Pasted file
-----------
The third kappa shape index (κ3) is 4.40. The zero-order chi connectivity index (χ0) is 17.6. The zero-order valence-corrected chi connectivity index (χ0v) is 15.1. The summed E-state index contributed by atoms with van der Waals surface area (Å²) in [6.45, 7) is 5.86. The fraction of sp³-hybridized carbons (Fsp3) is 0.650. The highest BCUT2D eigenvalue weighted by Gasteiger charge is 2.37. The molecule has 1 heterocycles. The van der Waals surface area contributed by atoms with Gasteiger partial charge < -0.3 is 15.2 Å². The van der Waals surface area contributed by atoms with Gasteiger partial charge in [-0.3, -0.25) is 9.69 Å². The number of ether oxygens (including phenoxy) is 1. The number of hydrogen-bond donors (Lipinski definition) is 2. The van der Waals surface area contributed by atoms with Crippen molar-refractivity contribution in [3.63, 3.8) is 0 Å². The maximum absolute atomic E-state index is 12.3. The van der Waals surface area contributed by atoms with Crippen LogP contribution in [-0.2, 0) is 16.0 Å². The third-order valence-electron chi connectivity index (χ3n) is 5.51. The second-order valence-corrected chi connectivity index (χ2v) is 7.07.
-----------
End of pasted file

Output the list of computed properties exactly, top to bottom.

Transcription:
The third kappa shape index (κ3) is 4.40. The zero-order chi connectivity index (χ0) is 17.6. The zero-order valence-corrected chi connectivity index (χ0v) is 15.1. The summed E-state index contributed by atoms with van der Waals surface area (Å²) in [6.45, 7) is 5.86. The fraction of sp³-hybridized carbons (Fsp3) is 0.650. The highest BCUT2D eigenvalue weighted by Gasteiger charge is 2.37. The molecule has 1 heterocycles. The van der Waals surface area contributed by atoms with Gasteiger partial charge < -0.3 is 15.2 Å². The van der Waals surface area contributed by atoms with Gasteiger partial charge in [-0.3, -0.25) is 9.69 Å². The number of ether oxygens (including phenoxy) is 1. The number of hydrogen-bond donors (Lipinski definition) is 2. The van der Waals surface area contributed by atoms with Crippen molar-refractivity contribution in [3.63, 3.8) is 0 Å². The maximum absolute atomic E-state index is 12.3. The van der Waals surface area contributed by atoms with Crippen LogP contribution in [-0.2, 0) is 16.0 Å². The third-order valence-electron chi connectivity index (χ3n) is 5.51. The second-order valence-corrected chi connectivity index (χ2v) is 7.07.